What an amazing week! The programme for 2015 was our biggest and most ambitious yet – packed full of guided walks, evening talks, workshops, boat trips and sporting events. The festival is now managing to bring a significant contingent of visitors to the island, at a time of year when things would otherwise be slowing down for the end of the season.
Our headline speaker was the fascinating Jim Crumley – a Scottish nature writer with an infectious passion for all things wild. He spoke about his book “The Eagle’s Way” which is about the reintroduction of sea eagles to Scotland, as well as touching on his latest publication about Beavers. Photographer Laurie Campbell gave some fantastic insights into nature photography, and mountaineer James Ogilvie told us of his adventures climbing the highest mountain on each continent around the globe, collectively known as the “Seven Summits,” The best turnout was for Alan Rowan, the “Munro Moonwalker” with captivating stories and images from his night-time climbs. He has inspired us to consider a night walk for next year’s festival – ascending a hill in the early hours of the morning to be at the summit for dawn.
Laurie Campbell also ran another set of photography workshops; an amazing opportunity for photographers to get tips and advice from one of the UK’s top nature photographers. These workshops ran alongside a very popular session hosted by local landscape photographer Darren Cole.
We had a mixed bag of weather for the guided walks; half the week we were treated to bright sunshine and gentle winds, whilst the rest of the time we were walking in full waterproofs! The first walk of the week was to Cravadale from Hushinish, with beautiful weather and an abundance of eagle sightings. We weren’t so lucky on the hill-walks up Todun and the Clisham – both days were wet, windy and cloudy, but we still managed to reach the summits. Spirits weren’t dampened – only our clothes! The Eagle Walk was once again massively popular, with 37 walkers and a good handful of sightings. Our top walk of the week was an ascent of Tiorga Mor, a hill in the west end of North Harris – a perfect hill day!
This year was the first time since year one that we worked with the Islands Book Trust, who ran a set of boat trips to the Isle of Scarp. Participants were given a few hours to explore the island before heading back across the sound to Hushinish. The event was so popular that the boat had to make seven return trips through the day.
Many events were delivered by partner organisations. Working with our numerous partners allows for a greater variety of events and helps to spread the benefits of the festival much more widely. Segway Hebrides returned to Harris to run trips up Glen Meavaig; The Scaladale Centre put on powerboat tours of Loch Seaforth right through the week (with Eagle sightings from the water on nearly every trip); Comhairle nan Eilean Siar ran rock climbing and Hill Skills sessions; and Sir E Scott School supported the Sea Kayaking sessions. Conditions on the water were perfect for the kayaking, and both sessions were fully booked. SurfLewis were also set to run surfing sessions but unfortunately weather and sea conditions didn’t permit the event to go ahead. Whale and Dolphin Conservation ran a special set of Shorewatch events in Rodel, and the Hebrides Mountain Rescue team hosted a “Night Nav” race in Glen Meavaig.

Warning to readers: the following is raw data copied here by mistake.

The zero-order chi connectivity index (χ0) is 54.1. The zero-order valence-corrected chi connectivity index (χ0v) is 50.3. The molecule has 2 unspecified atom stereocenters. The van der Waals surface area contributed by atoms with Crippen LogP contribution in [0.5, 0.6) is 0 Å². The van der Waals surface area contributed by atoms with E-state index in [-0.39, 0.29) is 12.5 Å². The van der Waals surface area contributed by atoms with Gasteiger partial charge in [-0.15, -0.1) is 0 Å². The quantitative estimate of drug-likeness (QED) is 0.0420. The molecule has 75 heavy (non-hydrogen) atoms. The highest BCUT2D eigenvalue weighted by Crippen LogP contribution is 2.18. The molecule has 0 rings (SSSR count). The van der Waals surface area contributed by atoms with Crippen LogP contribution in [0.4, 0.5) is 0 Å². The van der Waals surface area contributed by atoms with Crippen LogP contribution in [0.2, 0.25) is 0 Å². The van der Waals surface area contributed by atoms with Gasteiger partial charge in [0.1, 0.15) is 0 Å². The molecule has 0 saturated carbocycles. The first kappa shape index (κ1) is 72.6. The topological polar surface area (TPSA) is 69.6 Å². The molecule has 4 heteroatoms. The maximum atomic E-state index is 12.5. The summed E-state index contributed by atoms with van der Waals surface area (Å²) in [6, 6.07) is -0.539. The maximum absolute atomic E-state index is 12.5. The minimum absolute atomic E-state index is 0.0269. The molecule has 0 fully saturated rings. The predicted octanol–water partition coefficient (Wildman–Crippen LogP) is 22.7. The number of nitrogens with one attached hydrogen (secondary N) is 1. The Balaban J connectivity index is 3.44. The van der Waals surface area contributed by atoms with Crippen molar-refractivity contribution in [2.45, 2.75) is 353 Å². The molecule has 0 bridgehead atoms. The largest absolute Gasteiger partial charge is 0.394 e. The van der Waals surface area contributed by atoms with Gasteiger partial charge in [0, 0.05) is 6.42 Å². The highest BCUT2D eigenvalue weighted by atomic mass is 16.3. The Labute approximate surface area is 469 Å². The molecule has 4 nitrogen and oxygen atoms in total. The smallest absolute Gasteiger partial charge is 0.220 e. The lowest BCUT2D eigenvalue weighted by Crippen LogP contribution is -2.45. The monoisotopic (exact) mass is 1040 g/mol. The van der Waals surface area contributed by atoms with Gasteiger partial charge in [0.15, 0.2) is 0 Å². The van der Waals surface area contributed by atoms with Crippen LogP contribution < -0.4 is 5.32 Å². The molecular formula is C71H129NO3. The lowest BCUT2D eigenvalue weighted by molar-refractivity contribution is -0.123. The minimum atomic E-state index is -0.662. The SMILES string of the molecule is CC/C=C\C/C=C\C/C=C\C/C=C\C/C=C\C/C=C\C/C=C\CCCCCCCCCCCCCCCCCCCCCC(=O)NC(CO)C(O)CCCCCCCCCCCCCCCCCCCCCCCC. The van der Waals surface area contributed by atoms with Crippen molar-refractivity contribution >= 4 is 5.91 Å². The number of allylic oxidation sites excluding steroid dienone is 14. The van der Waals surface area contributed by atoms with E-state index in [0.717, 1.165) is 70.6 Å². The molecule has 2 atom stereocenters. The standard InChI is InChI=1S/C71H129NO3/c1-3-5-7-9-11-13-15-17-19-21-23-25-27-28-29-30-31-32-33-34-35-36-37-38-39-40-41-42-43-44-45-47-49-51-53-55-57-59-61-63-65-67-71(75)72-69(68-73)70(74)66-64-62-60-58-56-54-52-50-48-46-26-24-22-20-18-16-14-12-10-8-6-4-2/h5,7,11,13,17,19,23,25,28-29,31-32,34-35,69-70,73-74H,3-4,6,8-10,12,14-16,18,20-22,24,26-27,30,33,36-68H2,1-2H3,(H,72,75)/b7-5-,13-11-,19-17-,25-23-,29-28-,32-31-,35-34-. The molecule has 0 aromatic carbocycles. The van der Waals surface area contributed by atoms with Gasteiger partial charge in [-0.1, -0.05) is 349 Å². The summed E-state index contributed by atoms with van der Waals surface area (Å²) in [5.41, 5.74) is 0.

A few other highlights included the annual Raft Race in East Loch Tarbert – five teams participated and the race was won by the team calling themselves “Noah’s Ark”. The Rhenigidale Hill Race was also very popular with 22 runners, and marshalling from Hebrides Mountain Rescue. We also had a go at running a set of fishing taster sessions; one on freshwater at Lacasdail Lochs, and the other sea fishing at Scarista.
The festival dance was held in the Harris Hotel and for a second year running, the music and entertainment was provided by local celtic rockers Rock Island Line.
We are incredibly pleased with the attendance figures this year – just over 650 people attended all the events – well up from around 560 people the last two years. Now in its fifth year, it now feels as though the festival has become properly established in the annual calendar of walking festivals across the UK. Many people came from all across the country, and we are now gaining a sizeable following of people who are travelling here every year to take part. Again, we counted over 40 people who had come to Harris for the week specifically to attend the festival – bringing significant benefits to the local economy.
We are already getting to work planning next year’s event – if you have any suggestions please let us know by dropping an email to firstname.lastname@example.org. We can also add your email address to our distribution list so that you’ll be kept up to date with developments for next year. Also check us out on Facebook and Twitter, and have a look at our website at www.harrismountainfestival.com.
The North Harris Trust would like to extend a heartfelt thanks to everyone who attended the festival, and to all the individuals and organisations that have supported us. We couldn’t have done it without you! Also we would like to thank Awards for All Scotland and Marine Harvest for funding the event.
Hope to see you all next year!
Matt Watts, North Harris Ranger